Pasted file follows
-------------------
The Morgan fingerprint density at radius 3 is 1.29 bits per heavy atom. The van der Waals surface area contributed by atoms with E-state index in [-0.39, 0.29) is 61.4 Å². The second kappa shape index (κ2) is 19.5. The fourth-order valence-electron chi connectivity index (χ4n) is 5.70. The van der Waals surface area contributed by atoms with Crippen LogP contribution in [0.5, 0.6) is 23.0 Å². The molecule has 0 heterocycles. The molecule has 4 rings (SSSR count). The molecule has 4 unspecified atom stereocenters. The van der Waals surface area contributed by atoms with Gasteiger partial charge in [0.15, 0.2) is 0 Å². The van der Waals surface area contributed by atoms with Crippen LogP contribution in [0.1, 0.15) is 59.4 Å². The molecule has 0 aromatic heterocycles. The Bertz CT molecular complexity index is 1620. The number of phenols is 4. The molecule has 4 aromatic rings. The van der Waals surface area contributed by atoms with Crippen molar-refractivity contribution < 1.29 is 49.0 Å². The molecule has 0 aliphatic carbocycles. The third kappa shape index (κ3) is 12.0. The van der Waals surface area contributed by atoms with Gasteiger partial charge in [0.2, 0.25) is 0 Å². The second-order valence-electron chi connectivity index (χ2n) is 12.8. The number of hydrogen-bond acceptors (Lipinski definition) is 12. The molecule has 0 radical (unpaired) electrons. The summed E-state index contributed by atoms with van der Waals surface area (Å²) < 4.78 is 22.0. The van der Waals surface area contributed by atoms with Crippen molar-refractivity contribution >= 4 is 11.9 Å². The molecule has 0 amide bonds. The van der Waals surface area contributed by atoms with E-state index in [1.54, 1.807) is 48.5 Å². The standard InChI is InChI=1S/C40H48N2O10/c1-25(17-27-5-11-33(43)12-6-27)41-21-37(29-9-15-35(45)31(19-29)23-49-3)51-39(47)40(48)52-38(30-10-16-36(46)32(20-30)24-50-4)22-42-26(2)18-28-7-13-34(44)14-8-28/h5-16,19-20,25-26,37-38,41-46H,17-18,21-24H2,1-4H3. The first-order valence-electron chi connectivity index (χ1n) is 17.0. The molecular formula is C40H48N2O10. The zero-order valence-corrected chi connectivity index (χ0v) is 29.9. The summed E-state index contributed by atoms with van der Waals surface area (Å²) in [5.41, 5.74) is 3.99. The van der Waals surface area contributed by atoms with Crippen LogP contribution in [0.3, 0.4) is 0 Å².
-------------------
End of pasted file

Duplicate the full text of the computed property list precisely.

The Morgan fingerprint density at radius 3 is 1.29 bits per heavy atom. The van der Waals surface area contributed by atoms with E-state index in [-0.39, 0.29) is 61.4 Å². The second kappa shape index (κ2) is 19.5. The fourth-order valence-electron chi connectivity index (χ4n) is 5.70. The van der Waals surface area contributed by atoms with Crippen LogP contribution in [0.5, 0.6) is 23.0 Å². The molecule has 0 heterocycles. The molecule has 4 rings (SSSR count). The molecule has 4 unspecified atom stereocenters. The van der Waals surface area contributed by atoms with Gasteiger partial charge in [0.15, 0.2) is 0 Å². The van der Waals surface area contributed by atoms with Crippen LogP contribution in [0.1, 0.15) is 59.4 Å². The molecule has 0 aromatic heterocycles. The Bertz CT molecular complexity index is 1620. The number of phenols is 4. The molecule has 4 aromatic rings. The van der Waals surface area contributed by atoms with Crippen molar-refractivity contribution < 1.29 is 49.0 Å². The molecule has 0 aliphatic carbocycles. The third kappa shape index (κ3) is 12.0. The van der Waals surface area contributed by atoms with Gasteiger partial charge in [0.2, 0.25) is 0 Å². The second-order valence-electron chi connectivity index (χ2n) is 12.8. The number of hydrogen-bond acceptors (Lipinski definition) is 12. The molecule has 0 radical (unpaired) electrons. The summed E-state index contributed by atoms with van der Waals surface area (Å²) < 4.78 is 22.0. The van der Waals surface area contributed by atoms with Crippen molar-refractivity contribution >= 4 is 11.9 Å². The molecule has 0 amide bonds. The van der Waals surface area contributed by atoms with E-state index in [1.54, 1.807) is 48.5 Å². The standard InChI is InChI=1S/C40H48N2O10/c1-25(17-27-5-11-33(43)12-6-27)41-21-37(29-9-15-35(45)31(19-29)23-49-3)51-39(47)40(48)52-38(30-10-16-36(46)32(20-30)24-50-4)22-42-26(2)18-28-7-13-34(44)14-8-28/h5-16,19-20,25-26,37-38,41-46H,17-18,21-24H2,1-4H3. The first-order valence-electron chi connectivity index (χ1n) is 17.0. The molecular formula is C40H48N2O10. The zero-order valence-corrected chi connectivity index (χ0v) is 29.9. The summed E-state index contributed by atoms with van der Waals surface area (Å²) in [5.41, 5.74) is 3.99. The van der Waals surface area contributed by atoms with Crippen LogP contribution in [0.3, 0.4) is 0 Å².